Arthur Phillip

Arthur Phillip
ArthurPhilip.jpg
1786 portrait by Francis Wheatley
(National Portrait Gallery, London)
1st Governor of New South Wales
In office
7 February 1788 – 10 December 1792
MonarchGeorge III
Preceded byPosition Established
Succeeded byJohn Hunter
Personal details
Born(1738-10-11)11 October 1738
Cheapside, London, England
Died31 August 1814(1814-08-31) (aged 75)
Bath, Somerset, England
Military service
AllegianceKingdom of Great Britain
Branch/serviceRoyal Navy
RankAdmiral
Battles/wars Australian Frontier Wars

Admiral Arthur Phillip (11 October 1738 – 31 August 1814) was a Royal Navy officer and the first Governor of New South Wales who founded the British penal colony that later became the city of Sydney, Australia.[1]

After much experience at sea, Phillip sailed with the First Fleet as Governor-designate of the proposed British penal colony of New South Wales. In January 1788, he selected its location to be Port Jackson (encompassing Sydney Harbour).[2]

Phillip was a far-sighted governor who soon saw that New South Wales would need a civil administration and a system for emancipating the convicts. But his plan to bring skilled tradesmen on the voyage had been rejected, and he faced immense problems of labour, discipline and supply.

The arrival of the Second and Third Fleets placed new pressures on the scarce local resources, but by the time Phillip sailed home in December 1792, the colony was taking shape, with official land-grants and systematic farming and water-supply.

Phillip retired in 1805, but continued to correspond with his friends in New South Wales and to promote the colony's interests.

Early life

Captain Arthur Phillip was born on 11 October 1738, the youngest of two children to Jacob Phillip and Elizabeth Breach. His father Jacob was born in Frankfurt, Germany. He was a languages teacher who may also have served in the Royal Navy as an able seaman and purser's steward. His mother Elizabeth was the widow of an ordinary seaman, John Herbert, who had served in Jamaica aboard HMS Tartar and died of disease on 13 August 1732. At the time of Arthur Phillip's birth, his family maintained a modest existence as tenants near Cheapside in the City of London.[3]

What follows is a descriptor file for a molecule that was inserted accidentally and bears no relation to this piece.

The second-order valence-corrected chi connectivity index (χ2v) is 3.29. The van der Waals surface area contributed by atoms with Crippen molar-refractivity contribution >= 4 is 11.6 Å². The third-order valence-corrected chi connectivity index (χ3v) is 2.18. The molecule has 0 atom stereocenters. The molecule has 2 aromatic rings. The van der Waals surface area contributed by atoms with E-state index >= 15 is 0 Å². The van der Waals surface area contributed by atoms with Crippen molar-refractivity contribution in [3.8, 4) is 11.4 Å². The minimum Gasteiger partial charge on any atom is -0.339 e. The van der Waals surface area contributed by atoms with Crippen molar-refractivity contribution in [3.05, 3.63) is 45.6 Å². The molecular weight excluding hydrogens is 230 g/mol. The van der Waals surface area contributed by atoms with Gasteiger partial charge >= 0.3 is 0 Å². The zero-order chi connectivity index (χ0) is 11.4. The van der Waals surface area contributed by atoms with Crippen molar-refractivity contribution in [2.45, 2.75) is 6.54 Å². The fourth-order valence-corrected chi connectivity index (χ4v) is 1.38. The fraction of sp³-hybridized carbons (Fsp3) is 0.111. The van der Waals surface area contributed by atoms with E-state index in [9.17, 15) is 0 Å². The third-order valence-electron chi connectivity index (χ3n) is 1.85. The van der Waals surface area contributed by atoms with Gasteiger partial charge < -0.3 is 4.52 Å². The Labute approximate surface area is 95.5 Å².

There are no surviving records of Phillip's early childhood. His father Jacob died in 1739, after which the Phillip family may have fallen on hard times.[4] On 22 June 1751 he was accepted into the Greenwich Hospital School, a charity school for the sons of indigent seafarers.[5] In keeping with the school's curriculum, his education was focused on literacy, arithmetic and navigational skills, including cartography. He was a competent student and something of a perfectionist. His headmaster, Reverend Francis Swinden observed that in personality Phillip was "unassuming, reasonable, business-like to the smallest degree in everything he undertakes".[6]

Phillip remained at the Greenwich School for two and a half years, considerably longer than the average student stay of twelve months.[7] At the end of 1753 he was granted a seven-year indenture as an apprentice aboard Fortune, a 210-ton whaling vessel commanded by merchant mariner Wiliam Readhead. He left the Greenwich School on 1 December and spent the winter aboard the Fortune awaiting the commencement of the 1754 whaling season.[8]

Other Languages
Afrikaans: Arthur Phillip
العربية: آرثر فيليب
беларуская: Артур Філіп
български: Артър Филип
čeština: Arthur Phillip
español: Arthur Phillip
Esperanto: Arthur Phillip
français: Arthur Phillip
한국어: 아서 필립
Bahasa Indonesia: Arthur Phillip
italiano: Arthur Phillip
Bahasa Melayu: Arthur Phillip
Nederlands: Arthur Phillip
Nordfriisk: Arthur Phillip
Norfuk / Pitkern: Arthur Phillip
português: Arthur Phillip
русский: Филлип, Артур
Simple English: Arthur Phillip
українська: Артур Філіп